Here are some lessons I've learnt well. Some of these have come as benefits-on-the-side with my advancing years, others from the burnt-finger chronicles of my biography, and the rest from that holiest oracle of all, the last word in fountainheads, Bollywood.
1. Remember that there are always atleast three cameras on you, one of them capturing every detail in slo-mo. As true in the corporate world as on a cricket field and as in the final confrontation with Mogambo. You never know who's watching, and to what detail they're interested in your performance. When under pressure, he who resists the nose-picking shall move up. Helps to know where the cameras are though.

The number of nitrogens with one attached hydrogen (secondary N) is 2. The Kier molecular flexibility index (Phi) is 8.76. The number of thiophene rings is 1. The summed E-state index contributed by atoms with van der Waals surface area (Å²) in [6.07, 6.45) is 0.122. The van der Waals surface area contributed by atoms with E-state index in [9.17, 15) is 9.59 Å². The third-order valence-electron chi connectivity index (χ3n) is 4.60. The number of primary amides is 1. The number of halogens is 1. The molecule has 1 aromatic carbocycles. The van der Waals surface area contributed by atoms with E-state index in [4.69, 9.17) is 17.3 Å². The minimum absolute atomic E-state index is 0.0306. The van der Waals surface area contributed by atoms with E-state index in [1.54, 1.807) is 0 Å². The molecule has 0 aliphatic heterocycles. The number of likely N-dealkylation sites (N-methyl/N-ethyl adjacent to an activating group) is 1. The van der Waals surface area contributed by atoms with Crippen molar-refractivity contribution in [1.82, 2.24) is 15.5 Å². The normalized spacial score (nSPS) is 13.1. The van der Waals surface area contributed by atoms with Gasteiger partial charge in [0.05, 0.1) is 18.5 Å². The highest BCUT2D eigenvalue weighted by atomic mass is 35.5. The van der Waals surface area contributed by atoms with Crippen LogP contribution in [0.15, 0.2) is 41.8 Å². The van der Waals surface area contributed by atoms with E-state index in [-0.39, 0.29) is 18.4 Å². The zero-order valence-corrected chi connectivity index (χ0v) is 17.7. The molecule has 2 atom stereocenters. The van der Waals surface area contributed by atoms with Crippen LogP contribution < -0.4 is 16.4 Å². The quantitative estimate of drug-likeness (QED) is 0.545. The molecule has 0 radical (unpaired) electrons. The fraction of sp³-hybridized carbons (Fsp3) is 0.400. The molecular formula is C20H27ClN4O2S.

2. The movie isn't worth making if the hero hasn't struggled. If you're down but fighting the odds, you'll come back up. That's most of what Bollywood's about. If you're up, realise that there's a new trend of sequels. You going down real soon. There's a discussion in here, waiting to be trashed out, about what's up and what's down. Gives me another post.
3. Don't sweat the small stuff. Instead, invest time finding the right person that will. If I had to learn real estate to buy a condo, do my CA exam before filing my taxes, get a many-hued belt in an obscure martial art form before I could leap tall buildings in my next movie, I'd really never get anything done. Instead, I figure my time's better spent if I can locate portly doubles to do all of these things for me. Task delegation is key. My responsibility is finding the right person to delegate to. Of course, the accountability remains mine too.